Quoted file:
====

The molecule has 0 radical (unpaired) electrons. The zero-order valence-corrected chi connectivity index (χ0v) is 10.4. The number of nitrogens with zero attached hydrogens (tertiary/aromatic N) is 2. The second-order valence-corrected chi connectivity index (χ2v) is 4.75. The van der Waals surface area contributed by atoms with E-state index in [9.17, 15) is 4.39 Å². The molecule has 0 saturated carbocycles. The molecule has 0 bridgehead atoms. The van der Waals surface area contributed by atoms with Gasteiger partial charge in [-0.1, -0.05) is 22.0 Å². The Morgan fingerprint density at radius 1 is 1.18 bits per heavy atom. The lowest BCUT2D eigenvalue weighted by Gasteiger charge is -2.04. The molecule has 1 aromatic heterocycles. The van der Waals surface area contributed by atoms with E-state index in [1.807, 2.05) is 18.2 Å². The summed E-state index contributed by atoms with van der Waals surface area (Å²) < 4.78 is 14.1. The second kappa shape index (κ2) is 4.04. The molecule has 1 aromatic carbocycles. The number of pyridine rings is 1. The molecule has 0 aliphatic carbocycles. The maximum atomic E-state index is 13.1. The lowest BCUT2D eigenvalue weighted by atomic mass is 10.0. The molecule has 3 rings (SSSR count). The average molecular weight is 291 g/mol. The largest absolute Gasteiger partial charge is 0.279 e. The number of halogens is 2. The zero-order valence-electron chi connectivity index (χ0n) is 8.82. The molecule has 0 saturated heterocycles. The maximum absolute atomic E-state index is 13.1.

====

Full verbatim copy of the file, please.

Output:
The molecule has 0 radical (unpaired) electrons. The zero-order valence-corrected chi connectivity index (χ0v) is 10.4. The number of nitrogens with zero attached hydrogens (tertiary/aromatic N) is 2. The second-order valence-corrected chi connectivity index (χ2v) is 4.75. The van der Waals surface area contributed by atoms with E-state index in [9.17, 15) is 4.39 Å². The molecule has 0 saturated carbocycles. The molecule has 0 bridgehead atoms. The van der Waals surface area contributed by atoms with Gasteiger partial charge in [-0.1, -0.05) is 22.0 Å². The Morgan fingerprint density at radius 1 is 1.18 bits per heavy atom. The lowest BCUT2D eigenvalue weighted by Gasteiger charge is -2.04. The molecule has 1 aromatic heterocycles. The van der Waals surface area contributed by atoms with E-state index in [1.807, 2.05) is 18.2 Å². The summed E-state index contributed by atoms with van der Waals surface area (Å²) < 4.78 is 14.1. The second kappa shape index (κ2) is 4.04. The molecule has 1 aromatic carbocycles. The number of pyridine rings is 1. The molecule has 0 aliphatic carbocycles. The maximum atomic E-state index is 13.1. The lowest BCUT2D eigenvalue weighted by atomic mass is 10.0. The molecule has 3 rings (SSSR count). The average molecular weight is 291 g/mol. The largest absolute Gasteiger partial charge is 0.279 e. The number of halogens is 2. The zero-order valence-electron chi connectivity index (χ0n) is 8.82. The molecule has 0 saturated heterocycles. The maximum absolute atomic E-state index is 13.1.